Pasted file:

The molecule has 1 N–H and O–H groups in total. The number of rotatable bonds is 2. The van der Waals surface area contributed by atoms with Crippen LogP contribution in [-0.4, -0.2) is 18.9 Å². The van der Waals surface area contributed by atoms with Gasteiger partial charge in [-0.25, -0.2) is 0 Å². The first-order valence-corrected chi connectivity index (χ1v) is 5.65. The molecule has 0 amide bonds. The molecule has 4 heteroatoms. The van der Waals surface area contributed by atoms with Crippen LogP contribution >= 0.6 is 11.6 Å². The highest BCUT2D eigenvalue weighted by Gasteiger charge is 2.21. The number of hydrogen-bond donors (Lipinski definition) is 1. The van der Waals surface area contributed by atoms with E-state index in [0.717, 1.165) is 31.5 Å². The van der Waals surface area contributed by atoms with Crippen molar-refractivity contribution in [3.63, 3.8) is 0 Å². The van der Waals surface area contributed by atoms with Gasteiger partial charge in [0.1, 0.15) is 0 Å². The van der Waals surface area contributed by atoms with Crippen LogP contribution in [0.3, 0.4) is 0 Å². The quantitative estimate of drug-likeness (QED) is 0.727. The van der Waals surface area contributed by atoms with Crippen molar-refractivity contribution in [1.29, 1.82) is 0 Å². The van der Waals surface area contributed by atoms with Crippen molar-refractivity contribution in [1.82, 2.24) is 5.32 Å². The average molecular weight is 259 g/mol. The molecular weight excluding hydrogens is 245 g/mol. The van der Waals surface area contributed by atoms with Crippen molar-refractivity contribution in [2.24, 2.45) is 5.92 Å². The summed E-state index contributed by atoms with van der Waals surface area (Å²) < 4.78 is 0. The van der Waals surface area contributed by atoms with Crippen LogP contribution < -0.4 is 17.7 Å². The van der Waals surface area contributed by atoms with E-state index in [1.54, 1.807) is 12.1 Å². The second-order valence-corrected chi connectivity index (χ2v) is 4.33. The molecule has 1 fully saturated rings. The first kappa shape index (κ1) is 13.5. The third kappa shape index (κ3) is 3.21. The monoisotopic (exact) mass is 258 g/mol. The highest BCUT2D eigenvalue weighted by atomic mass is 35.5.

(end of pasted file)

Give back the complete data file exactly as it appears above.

The molecule has 1 N–H and O–H groups in total. The number of rotatable bonds is 2. The van der Waals surface area contributed by atoms with Crippen LogP contribution in [-0.4, -0.2) is 18.9 Å². The van der Waals surface area contributed by atoms with Gasteiger partial charge in [-0.25, -0.2) is 0 Å². The first-order valence-corrected chi connectivity index (χ1v) is 5.65. The molecule has 0 amide bonds. The molecule has 4 heteroatoms. The van der Waals surface area contributed by atoms with Crippen LogP contribution >= 0.6 is 11.6 Å². The highest BCUT2D eigenvalue weighted by Gasteiger charge is 2.21. The number of hydrogen-bond donors (Lipinski definition) is 1. The van der Waals surface area contributed by atoms with E-state index in [0.717, 1.165) is 31.5 Å². The van der Waals surface area contributed by atoms with Crippen molar-refractivity contribution in [3.63, 3.8) is 0 Å². The van der Waals surface area contributed by atoms with Gasteiger partial charge in [0.1, 0.15) is 0 Å². The van der Waals surface area contributed by atoms with Crippen LogP contribution in [0.3, 0.4) is 0 Å². The quantitative estimate of drug-likeness (QED) is 0.727. The van der Waals surface area contributed by atoms with Crippen molar-refractivity contribution in [1.29, 1.82) is 0 Å². The van der Waals surface area contributed by atoms with Crippen molar-refractivity contribution in [1.82, 2.24) is 5.32 Å². The average molecular weight is 259 g/mol. The molecular weight excluding hydrogens is 245 g/mol. The van der Waals surface area contributed by atoms with Crippen molar-refractivity contribution in [2.24, 2.45) is 5.92 Å². The summed E-state index contributed by atoms with van der Waals surface area (Å²) < 4.78 is 0. The van der Waals surface area contributed by atoms with Crippen LogP contribution < -0.4 is 17.7 Å². The van der Waals surface area contributed by atoms with E-state index in [1.54, 1.807) is 12.1 Å². The second-order valence-corrected chi connectivity index (χ2v) is 4.33. The molecule has 1 fully saturated rings. The first kappa shape index (κ1) is 13.5. The third kappa shape index (κ3) is 3.21. The monoisotopic (exact) mass is 258 g/mol. The highest BCUT2D eigenvalue weighted by atomic mass is 35.5.